re: What The For Loop? VIEW POST

re: Why do you much prefer bit hacking for that sort of thing? Is there a performance benefit or something? For 99.9% of applications the modulus ope...

I assumed that a modern compiler would take care of this anyway. So I wrote a meaningless test program in C:

#include <stdio.h>

void main() {
    int i = 3;

    if(i % 2 == 0) {
    } else {

I then compiled it with gcc test.c -o test and used gdb to disassemble it. And indeed, the modulo operation got replaced with a bitwise and (that's ARM assembly but I'd assume it's the same on other architectures):

and r3, r3, #1
cmp r3, #0

So definitely optimize for readability (whatever that means for you) and let your tools deal with these micro-optimizations.

oh that's cool to see, thanks for sharing that.
I found this reply post in a stackoverflow thread on the matter

Performance. jsperf.com/modulo-vs-bitwise/8 Bitwise is faster across most browsers (or, it was at the time the answer was posted, in recent Chrome's there is not much difference tbf – danwellman Jan 15 at 9:05

Sure, the example I showed uses native code, not JS. Though as the post you quoted indicates it seems JS engines are always getting smarter too, and the most recent version of the same test shows the following for newer Chrome versions:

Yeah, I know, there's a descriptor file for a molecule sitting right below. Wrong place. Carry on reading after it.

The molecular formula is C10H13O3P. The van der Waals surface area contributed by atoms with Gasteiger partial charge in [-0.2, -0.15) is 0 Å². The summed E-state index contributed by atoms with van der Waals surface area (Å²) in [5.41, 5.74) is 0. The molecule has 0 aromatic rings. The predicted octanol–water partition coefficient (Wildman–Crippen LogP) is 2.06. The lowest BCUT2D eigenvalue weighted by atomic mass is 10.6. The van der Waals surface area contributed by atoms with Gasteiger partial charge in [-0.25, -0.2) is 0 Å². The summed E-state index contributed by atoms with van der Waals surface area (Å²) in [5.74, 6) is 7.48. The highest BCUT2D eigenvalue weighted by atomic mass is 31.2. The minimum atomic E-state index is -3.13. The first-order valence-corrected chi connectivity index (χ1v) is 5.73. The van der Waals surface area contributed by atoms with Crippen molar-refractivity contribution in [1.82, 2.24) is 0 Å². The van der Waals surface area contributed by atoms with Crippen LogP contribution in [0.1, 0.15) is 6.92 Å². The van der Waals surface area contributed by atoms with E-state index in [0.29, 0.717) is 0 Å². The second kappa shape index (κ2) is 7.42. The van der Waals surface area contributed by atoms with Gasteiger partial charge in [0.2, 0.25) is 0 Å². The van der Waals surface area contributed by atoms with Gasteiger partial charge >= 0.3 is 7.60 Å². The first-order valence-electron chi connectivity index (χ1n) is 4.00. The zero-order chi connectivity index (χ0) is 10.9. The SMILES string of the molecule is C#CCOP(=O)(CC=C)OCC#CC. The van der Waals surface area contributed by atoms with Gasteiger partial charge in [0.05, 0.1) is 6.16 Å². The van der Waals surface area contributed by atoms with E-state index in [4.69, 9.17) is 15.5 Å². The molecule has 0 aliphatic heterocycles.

Blue is bitwise and red is modulo, which means in 2 versions there's no speed difference at all and in the 3rd modulo was actually faster.

yeah, well, I posted it to support what you were showing, not as an argument. It was more just meant to be extra information than anything else.

Oh, sorry if there was any misunderstanding, I never construed this as an argument, I just added this since the quote in your comment said "in recent Chrome's there is not much difference tbf" and I had nothing better to do so I looked at the newest version of the benchmark.

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